UN Secretary-General Ban Ki-moon had a rare meeting with Myanmar junta supremo Than Shwe yesterday but left with no clear answer to his request to see detained opposition leader Aung San Suu Kyi.
Aung San Suu Kyi, who has spearheaded the campaign for democracy for two decades in the former Burma, is currently on trial for breaching a security law, which critics say is an attempt by the generals to keep her out of multiparty elections to be held next year.
“He told me that she is on trial. I told him that I wanted to meet her in person,” Ban told reporters after a meeting with the junta leader lasting nearly two hours in the country’s remote new capital, Naypyidaw.
“I am awaiting ... their consideration and reply,” Ban said.
Ban had made no secret of his intention to ask for permission to meet Aung San Suu Kyi during his two-day trip, which critics say has been orchestrated by the junta to try to legitimize the Nobel laureate’s trial.
Ban called for the release of all political prisoners ahead of the election and meaningful dialogue between the junta and opposition parties.
“This election should be credible, fair and inclusive, and a legitimate one,” Ban said. “I was assured that Myanmar’s authorities will make sure that this election will be held in a fair and free and transparent manner.”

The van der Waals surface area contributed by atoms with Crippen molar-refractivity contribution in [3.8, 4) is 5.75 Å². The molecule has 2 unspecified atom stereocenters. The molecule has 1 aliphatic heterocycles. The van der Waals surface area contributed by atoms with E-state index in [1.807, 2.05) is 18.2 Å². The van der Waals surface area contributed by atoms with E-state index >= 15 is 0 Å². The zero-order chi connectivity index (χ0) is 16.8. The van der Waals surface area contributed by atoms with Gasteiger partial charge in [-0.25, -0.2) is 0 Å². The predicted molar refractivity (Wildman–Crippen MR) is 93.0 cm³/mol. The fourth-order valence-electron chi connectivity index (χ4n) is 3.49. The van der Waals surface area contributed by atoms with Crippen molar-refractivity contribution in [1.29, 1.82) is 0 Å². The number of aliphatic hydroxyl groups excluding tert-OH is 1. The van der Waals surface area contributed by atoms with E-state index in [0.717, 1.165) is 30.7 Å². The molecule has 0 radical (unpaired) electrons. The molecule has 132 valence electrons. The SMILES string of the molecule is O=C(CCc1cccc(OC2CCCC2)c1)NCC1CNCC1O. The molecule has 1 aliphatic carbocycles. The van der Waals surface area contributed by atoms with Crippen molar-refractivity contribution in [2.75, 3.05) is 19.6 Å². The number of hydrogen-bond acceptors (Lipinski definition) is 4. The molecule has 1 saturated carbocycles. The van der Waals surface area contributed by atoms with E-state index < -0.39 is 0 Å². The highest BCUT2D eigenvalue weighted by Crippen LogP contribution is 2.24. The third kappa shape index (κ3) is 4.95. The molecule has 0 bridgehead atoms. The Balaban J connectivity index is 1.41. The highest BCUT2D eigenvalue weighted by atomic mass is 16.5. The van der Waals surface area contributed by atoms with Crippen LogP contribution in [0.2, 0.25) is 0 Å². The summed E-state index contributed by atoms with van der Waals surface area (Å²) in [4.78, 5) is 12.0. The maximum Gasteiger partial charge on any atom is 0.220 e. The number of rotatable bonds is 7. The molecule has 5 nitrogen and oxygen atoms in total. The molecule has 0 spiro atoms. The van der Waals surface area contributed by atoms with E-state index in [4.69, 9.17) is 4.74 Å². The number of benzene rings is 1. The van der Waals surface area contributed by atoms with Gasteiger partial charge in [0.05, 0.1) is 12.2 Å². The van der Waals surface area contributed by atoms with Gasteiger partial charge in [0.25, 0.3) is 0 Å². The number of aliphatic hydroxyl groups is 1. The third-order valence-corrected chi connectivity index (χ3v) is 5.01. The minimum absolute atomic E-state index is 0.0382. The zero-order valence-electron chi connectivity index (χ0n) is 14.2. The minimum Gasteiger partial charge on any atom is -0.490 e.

Earlier, Than Shwe, 76, dressed in khaki uniform adorned with medals, was commended by Ban for his contributions to peace, prosperity and democracy.
“I would like to help move your country forward and appreciate your commitment to moving your country forward,” Ban told the general, who has led the Myanmar regime for 17 of its 47 years in power.
Aung San Suu Kyi’s trial was adjourned earlier yesterday because of a clerical error by the court, her lawyer said.
The stakes are high for Ban and the risk of failure great.
Halfway through a five-year term at the helm of the UN, he has faced criticism from detractors who say his low-key approach to the job does not work. He is eager to prove them wrong, UN diplomats say.
Speaking to reporters before the visit, Ban made clear he was under no illusions about how difficult it would be to persuade the military junta to free prisoners and take concrete steps towards democracy ahead of the elections.
“I’ll do my best [but] I do not believe my visit should be a make-or-break event ... This will be a very difficult mission,” he said.